Amid the hubbub of their grand opening, the Perot Museum of Nature and Science lost part of one of their displays.
On climate change.
And their grand opening was in 2012.
The still-missing panel, titled “Changing Climate,” states that “Volcanic eruptions and burning fossil fuels increase the amount of carbon dioxide and other heat-trapping gases in the atmosphere. This warms the Earth and can cause sea levels to rise and climates to change.” A caption adds, “Humans have altered Earth’s climate by burning coal and other fossil fuels that release carbon dioxide.”
Deborah Olstein of Amaze Design was interviewed last month about her contribution to the design of five new halls for the Perot Museum. As a part of the interview, she sent an example that was found absent from the current exhibit. Amaze then sent Steve Hinkley, vice president of programs at the Perot Museum, notification of the omission. (Read Anna Kuchment’s article in The Dallas Morning News for the full story.)
A temporary panel has been ordered to take its place, but why was the original omitted in the first place? Hinkley has learned that it was improperly designed to fit the space, but I still wonder how nobody noticed a hole in the exhibit until now.
But why do I care in an artistic context? Because exhibit design is awesome! And hard.
How do you explain a science to literally anyone who happens to walk by, in a way that is engaging, memorable and educational? What’s going to be of interest to a family of tourists wandering past with a cranky toddler squirming out of her stroller, a bored pre-teen engrossed in his phone, a hyper eight year old who inadvertently injures himself on nearly any exposed surface, and exhausted parents trying to herd everyone along without leaving Grandma behind?
What sort of design do you start with? How much text, how many pictures? What can be put on physical display and what needs to be represented in another way? What do you leave in and what do you offer elsewhere? How does the supplementary information get disseminated? How does the design of your structure fit in with the rest of the museum? How will people move through the space without overcrowding or getting “stuck”? Will you offer interactive elements? How durable do they need to be? How much can you simplify the information and still have it be truthful and valuable? AND WHO’S GONNA BUILD AN AWESOME THING LIKE THIS?
So you make this fantastic, eduational project, and someone decides to just… leave part out. Because of reasons.
Though major donors to the Perot Museum include ExxonMobil and a foundation started by the founder of Chief Oil & Gas, Hinkley states that neither the museum’s donors nor its board of directors has any say in museum content, nor have they expressed opposition to the display of information about climate change. And some museums acknowledge the difficulty of presenting such “bummer topics” in a way that opens minds to learning rather than keeping them firmly closed.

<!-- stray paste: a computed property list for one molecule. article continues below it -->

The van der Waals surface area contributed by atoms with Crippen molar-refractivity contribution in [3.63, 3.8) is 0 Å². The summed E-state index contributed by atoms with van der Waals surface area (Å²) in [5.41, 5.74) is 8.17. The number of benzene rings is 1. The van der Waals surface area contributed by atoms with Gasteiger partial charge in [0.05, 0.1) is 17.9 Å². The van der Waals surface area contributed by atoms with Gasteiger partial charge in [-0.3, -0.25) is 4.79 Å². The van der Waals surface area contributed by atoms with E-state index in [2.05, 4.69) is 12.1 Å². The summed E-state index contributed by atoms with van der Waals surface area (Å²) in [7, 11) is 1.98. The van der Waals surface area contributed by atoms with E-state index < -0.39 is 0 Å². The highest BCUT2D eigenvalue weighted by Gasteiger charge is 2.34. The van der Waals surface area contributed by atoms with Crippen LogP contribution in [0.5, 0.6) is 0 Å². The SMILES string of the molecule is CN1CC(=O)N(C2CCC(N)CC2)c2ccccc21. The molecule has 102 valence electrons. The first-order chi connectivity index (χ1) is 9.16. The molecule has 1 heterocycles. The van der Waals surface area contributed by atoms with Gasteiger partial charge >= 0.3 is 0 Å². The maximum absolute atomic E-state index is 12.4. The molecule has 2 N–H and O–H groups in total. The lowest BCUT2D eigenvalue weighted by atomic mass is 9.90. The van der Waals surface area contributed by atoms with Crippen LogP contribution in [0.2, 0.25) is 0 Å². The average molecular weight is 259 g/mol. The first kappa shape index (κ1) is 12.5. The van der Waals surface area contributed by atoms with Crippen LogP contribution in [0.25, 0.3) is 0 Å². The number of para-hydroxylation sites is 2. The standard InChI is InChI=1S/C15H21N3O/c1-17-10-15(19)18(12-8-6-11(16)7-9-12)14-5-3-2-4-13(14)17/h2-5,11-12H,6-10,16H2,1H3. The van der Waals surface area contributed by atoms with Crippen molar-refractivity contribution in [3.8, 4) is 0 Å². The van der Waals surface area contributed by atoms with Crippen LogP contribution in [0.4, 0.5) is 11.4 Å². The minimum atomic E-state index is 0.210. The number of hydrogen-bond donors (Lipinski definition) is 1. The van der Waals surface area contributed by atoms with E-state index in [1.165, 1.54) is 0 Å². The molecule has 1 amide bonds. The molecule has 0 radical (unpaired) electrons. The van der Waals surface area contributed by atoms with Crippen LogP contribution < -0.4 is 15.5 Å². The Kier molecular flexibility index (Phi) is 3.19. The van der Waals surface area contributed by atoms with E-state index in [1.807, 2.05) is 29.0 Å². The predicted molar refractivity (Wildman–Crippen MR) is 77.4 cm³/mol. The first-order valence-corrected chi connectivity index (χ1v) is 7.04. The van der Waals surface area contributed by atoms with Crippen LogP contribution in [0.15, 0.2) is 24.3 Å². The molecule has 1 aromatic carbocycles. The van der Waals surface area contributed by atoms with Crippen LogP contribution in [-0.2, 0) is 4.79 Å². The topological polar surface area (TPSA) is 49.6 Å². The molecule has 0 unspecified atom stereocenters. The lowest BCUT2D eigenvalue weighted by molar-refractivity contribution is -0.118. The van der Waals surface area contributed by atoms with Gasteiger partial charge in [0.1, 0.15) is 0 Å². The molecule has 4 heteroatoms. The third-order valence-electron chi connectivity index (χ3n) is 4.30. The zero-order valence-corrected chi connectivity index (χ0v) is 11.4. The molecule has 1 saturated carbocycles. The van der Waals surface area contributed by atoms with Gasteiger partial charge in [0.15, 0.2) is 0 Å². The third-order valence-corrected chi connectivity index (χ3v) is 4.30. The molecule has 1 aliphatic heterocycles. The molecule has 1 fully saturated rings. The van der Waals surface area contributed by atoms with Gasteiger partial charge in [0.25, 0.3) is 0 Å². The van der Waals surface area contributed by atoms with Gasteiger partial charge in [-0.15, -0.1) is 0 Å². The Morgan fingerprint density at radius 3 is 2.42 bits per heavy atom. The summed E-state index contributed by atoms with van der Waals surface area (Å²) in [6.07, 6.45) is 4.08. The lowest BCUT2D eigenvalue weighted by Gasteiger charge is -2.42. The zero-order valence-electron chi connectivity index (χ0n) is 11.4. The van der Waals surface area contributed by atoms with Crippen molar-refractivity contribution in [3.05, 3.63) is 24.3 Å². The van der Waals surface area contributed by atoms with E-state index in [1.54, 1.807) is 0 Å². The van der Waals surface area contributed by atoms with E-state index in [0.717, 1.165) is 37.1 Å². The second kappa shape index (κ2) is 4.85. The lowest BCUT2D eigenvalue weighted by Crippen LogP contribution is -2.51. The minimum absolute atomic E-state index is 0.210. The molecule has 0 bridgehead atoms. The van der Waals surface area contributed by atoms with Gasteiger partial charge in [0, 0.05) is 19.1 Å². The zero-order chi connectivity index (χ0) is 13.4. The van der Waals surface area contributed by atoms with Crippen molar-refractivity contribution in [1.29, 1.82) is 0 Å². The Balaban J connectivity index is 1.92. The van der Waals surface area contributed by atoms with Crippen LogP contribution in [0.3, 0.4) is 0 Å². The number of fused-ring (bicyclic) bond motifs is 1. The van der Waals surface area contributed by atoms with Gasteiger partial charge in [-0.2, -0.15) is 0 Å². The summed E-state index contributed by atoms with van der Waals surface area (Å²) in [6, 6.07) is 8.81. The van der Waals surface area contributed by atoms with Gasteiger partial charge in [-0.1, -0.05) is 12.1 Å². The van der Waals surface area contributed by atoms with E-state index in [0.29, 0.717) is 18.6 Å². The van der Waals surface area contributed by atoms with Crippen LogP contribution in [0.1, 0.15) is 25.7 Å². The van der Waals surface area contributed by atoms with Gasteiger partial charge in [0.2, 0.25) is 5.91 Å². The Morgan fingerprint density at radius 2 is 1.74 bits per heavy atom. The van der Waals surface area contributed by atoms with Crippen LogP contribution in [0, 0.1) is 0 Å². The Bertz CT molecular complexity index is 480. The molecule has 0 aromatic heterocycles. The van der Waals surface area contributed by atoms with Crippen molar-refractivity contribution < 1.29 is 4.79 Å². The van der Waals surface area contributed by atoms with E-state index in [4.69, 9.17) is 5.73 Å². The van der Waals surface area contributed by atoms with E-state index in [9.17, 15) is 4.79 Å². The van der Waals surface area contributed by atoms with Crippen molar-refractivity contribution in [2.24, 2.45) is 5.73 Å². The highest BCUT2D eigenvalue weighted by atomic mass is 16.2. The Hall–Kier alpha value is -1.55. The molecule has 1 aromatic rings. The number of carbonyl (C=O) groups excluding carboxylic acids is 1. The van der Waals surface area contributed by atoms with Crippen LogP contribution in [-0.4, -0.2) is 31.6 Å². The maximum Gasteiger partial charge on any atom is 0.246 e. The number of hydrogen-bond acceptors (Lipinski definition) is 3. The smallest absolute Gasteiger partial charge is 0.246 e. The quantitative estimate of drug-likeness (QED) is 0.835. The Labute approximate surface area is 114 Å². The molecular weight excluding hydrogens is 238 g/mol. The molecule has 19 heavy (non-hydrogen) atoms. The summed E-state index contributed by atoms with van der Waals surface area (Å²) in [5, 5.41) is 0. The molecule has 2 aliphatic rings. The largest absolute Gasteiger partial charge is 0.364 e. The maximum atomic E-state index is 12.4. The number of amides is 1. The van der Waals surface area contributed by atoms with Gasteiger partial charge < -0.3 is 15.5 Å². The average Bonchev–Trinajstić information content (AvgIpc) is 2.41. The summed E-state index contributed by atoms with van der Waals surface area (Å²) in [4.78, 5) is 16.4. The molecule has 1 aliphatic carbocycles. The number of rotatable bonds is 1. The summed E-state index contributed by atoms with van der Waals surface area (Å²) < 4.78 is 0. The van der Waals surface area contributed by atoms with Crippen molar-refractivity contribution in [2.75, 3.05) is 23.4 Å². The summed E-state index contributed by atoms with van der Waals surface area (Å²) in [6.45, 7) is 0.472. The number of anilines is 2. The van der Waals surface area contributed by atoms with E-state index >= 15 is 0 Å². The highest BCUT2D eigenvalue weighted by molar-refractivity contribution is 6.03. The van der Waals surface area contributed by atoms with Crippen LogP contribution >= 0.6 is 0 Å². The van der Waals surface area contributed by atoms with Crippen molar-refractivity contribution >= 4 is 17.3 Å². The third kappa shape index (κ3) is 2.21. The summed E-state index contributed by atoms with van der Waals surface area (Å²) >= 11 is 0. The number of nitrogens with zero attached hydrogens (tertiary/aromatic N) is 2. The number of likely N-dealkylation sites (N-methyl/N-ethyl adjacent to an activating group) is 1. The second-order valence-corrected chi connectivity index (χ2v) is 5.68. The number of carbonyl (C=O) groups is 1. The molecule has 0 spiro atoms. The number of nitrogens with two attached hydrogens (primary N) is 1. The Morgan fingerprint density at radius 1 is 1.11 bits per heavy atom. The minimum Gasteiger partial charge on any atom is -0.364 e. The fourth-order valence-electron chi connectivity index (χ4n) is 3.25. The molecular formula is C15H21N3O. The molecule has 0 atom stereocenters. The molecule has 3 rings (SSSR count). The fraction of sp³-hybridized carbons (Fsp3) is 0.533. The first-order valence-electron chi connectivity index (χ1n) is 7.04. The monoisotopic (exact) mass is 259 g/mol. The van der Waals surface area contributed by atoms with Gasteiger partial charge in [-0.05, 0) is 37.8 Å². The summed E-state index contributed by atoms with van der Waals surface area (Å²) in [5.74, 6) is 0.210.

“We don’t need people to come in here and reject us,” said Carolyn Sumners, vice president for astronomy and the physical sciences at the Houston Museum of Natural Science. But in her article, Kuchment notes that studies including this one have shown that when science museums tackle controversial topics head-on, they boost their credibility even more.
In a 2010 survey, 73 percent of museum visitors said that they would like to learn more about climate change and that they trusted informal science institutions more than any other source to provide that information. Project director Anthony Leiserowitz says that “[t]he fact that many [museums] were being intimidated into silence was doing a big disservice to many visitors, who were coming to them as a trusted source.”
So what do you think? Should museums stick to the popular flash of dinosaurs and comets, ignoring our presence and influence on the world? Was the Perot Museum right to leave this omission unaddressed until someone noticed? Where did that panel end up, and how should the museum handle the replacement? What would you think if this was your local museum? Do you consider museums to be a credible source for information, or do you need to be skeptical of their outside influences? Are museums too hesitant to make statements about “bummer” topics like climate change? How can museums best discover what their patrons want to learn about?
The Art Inquisition (or AI) is a question posed to you, the Mad Art Lab community. It appears on random days at 3pm ET…because NOBODY EXPECTS THE ARTIST INQUISITION!